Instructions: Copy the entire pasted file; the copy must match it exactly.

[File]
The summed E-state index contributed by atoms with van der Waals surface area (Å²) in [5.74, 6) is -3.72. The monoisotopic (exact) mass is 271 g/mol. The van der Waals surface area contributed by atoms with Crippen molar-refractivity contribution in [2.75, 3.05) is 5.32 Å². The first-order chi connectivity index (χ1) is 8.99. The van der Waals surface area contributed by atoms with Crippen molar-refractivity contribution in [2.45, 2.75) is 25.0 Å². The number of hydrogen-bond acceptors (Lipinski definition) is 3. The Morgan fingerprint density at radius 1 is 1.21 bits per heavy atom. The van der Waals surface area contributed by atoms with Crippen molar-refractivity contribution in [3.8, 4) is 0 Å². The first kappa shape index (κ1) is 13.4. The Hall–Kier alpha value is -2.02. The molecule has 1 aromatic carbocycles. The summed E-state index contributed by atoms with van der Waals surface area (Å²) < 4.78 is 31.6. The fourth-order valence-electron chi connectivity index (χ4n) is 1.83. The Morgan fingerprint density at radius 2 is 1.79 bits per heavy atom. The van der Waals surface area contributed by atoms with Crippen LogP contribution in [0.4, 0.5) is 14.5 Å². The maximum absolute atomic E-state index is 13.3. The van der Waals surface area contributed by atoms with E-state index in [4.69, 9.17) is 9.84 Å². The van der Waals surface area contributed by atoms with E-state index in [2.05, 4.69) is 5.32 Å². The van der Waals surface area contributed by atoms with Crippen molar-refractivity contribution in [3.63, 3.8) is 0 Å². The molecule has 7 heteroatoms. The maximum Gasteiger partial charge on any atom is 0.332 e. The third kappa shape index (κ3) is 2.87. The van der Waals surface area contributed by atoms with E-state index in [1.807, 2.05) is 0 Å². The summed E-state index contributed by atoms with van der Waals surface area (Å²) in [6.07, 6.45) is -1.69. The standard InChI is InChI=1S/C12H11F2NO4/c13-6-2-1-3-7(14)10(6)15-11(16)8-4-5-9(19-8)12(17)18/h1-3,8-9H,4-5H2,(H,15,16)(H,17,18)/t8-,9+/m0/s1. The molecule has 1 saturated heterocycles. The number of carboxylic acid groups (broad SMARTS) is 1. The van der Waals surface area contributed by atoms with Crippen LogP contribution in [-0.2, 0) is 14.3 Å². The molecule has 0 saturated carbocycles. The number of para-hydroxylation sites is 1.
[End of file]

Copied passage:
The summed E-state index contributed by atoms with van der Waals surface area (Å²) in [5.74, 6) is -3.72. The monoisotopic (exact) mass is 271 g/mol. The van der Waals surface area contributed by atoms with Crippen molar-refractivity contribution in [2.75, 3.05) is 5.32 Å². The first-order chi connectivity index (χ1) is 8.99. The van der Waals surface area contributed by atoms with Crippen molar-refractivity contribution in [2.45, 2.75) is 25.0 Å². The number of hydrogen-bond acceptors (Lipinski definition) is 3. The Morgan fingerprint density at radius 1 is 1.21 bits per heavy atom. The van der Waals surface area contributed by atoms with Crippen molar-refractivity contribution in [3.8, 4) is 0 Å². The first kappa shape index (κ1) is 13.4. The Hall–Kier alpha value is -2.02. The molecule has 1 aromatic carbocycles. The summed E-state index contributed by atoms with van der Waals surface area (Å²) < 4.78 is 31.6. The fourth-order valence-electron chi connectivity index (χ4n) is 1.83. The Morgan fingerprint density at radius 2 is 1.79 bits per heavy atom. The van der Waals surface area contributed by atoms with Crippen LogP contribution in [0.4, 0.5) is 14.5 Å². The maximum absolute atomic E-state index is 13.3. The van der Waals surface area contributed by atoms with E-state index in [4.69, 9.17) is 9.84 Å². The van der Waals surface area contributed by atoms with E-state index in [2.05, 4.69) is 5.32 Å². The van der Waals surface area contributed by atoms with Crippen molar-refractivity contribution in [3.63, 3.8) is 0 Å². The molecule has 7 heteroatoms. The maximum Gasteiger partial charge on any atom is 0.332 e. The third kappa shape index (κ3) is 2.87. The van der Waals surface area contributed by atoms with E-state index in [1.807, 2.05) is 0 Å². The summed E-state index contributed by atoms with van der Waals surface area (Å²) in [6.07, 6.45) is -1.69. The standard InChI is InChI=1S/C12H11F2NO4/c13-6-2-1-3-7(14)10(6)15-11(16)8-4-5-9(19-8)12(17)18/h1-3,8-9H,4-5H2,(H,15,16)(H,17,18)/t8-,9+/m0/s1. The molecule has 1 saturated heterocycles. The number of carboxylic acid groups (broad SMARTS) is 1. The van der Waals surface area contributed by atoms with Crippen LogP contribution in [-0.2, 0) is 14.3 Å². The molecule has 0 saturated carbocycles. The number of para-hydroxylation sites is 1.